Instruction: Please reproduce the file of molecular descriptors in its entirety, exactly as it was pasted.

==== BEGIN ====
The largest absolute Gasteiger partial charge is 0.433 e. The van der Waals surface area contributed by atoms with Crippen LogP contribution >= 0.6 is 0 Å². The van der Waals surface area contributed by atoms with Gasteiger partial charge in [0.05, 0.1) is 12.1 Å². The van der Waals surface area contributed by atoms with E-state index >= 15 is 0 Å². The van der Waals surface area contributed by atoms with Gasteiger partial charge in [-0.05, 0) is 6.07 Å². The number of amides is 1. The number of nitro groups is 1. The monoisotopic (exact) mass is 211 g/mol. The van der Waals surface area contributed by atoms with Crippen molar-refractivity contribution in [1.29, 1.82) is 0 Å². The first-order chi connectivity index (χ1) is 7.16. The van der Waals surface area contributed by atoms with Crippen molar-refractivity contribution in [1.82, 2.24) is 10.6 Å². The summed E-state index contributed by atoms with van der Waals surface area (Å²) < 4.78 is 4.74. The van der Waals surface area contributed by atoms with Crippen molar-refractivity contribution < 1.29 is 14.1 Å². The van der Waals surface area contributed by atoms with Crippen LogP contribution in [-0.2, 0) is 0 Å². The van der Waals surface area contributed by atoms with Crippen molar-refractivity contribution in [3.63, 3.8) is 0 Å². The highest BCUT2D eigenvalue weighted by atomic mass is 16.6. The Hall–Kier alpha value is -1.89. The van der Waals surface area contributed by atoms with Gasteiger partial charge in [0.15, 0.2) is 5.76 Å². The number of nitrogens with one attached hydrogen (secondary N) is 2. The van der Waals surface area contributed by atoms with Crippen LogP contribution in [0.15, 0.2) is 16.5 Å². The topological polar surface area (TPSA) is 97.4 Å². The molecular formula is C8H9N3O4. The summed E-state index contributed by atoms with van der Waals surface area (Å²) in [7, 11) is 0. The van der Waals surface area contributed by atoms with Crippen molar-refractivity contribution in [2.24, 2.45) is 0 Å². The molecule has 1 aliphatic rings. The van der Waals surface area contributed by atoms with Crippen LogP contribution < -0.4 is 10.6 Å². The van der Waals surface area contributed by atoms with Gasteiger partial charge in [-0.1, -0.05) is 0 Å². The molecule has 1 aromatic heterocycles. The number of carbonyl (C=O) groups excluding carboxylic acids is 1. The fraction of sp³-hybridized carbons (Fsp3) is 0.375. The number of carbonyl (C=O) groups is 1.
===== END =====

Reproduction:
The largest absolute Gasteiger partial charge is 0.433 e. The van der Waals surface area contributed by atoms with Crippen LogP contribution >= 0.6 is 0 Å². The van der Waals surface area contributed by atoms with Gasteiger partial charge in [0.05, 0.1) is 12.1 Å². The van der Waals surface area contributed by atoms with E-state index >= 15 is 0 Å². The van der Waals surface area contributed by atoms with Gasteiger partial charge in [-0.05, 0) is 6.07 Å². The number of amides is 1. The number of nitro groups is 1. The monoisotopic (exact) mass is 211 g/mol. The van der Waals surface area contributed by atoms with Crippen molar-refractivity contribution in [1.29, 1.82) is 0 Å². The first-order chi connectivity index (χ1) is 7.16. The van der Waals surface area contributed by atoms with Crippen molar-refractivity contribution in [1.82, 2.24) is 10.6 Å². The summed E-state index contributed by atoms with van der Waals surface area (Å²) < 4.78 is 4.74. The van der Waals surface area contributed by atoms with Crippen molar-refractivity contribution < 1.29 is 14.1 Å². The van der Waals surface area contributed by atoms with Crippen LogP contribution in [-0.2, 0) is 0 Å². The van der Waals surface area contributed by atoms with Crippen molar-refractivity contribution in [3.63, 3.8) is 0 Å². The highest BCUT2D eigenvalue weighted by atomic mass is 16.6. The Hall–Kier alpha value is -1.89. The van der Waals surface area contributed by atoms with Gasteiger partial charge in [0.15, 0.2) is 5.76 Å². The number of nitrogens with one attached hydrogen (secondary N) is 2. The van der Waals surface area contributed by atoms with Crippen LogP contribution in [0.15, 0.2) is 16.5 Å². The topological polar surface area (TPSA) is 97.4 Å². The molecular formula is C8H9N3O4. The summed E-state index contributed by atoms with van der Waals surface area (Å²) in [7, 11) is 0. The van der Waals surface area contributed by atoms with Crippen molar-refractivity contribution in [2.24, 2.45) is 0 Å². The molecule has 1 aliphatic rings. The van der Waals surface area contributed by atoms with Crippen LogP contribution < -0.4 is 10.6 Å². The van der Waals surface area contributed by atoms with Gasteiger partial charge in [-0.1, -0.05) is 0 Å². The molecule has 1 aromatic heterocycles. The number of carbonyl (C=O) groups excluding carboxylic acids is 1. The fraction of sp³-hybridized carbons (Fsp3) is 0.375. The number of carbonyl (C=O) groups is 1.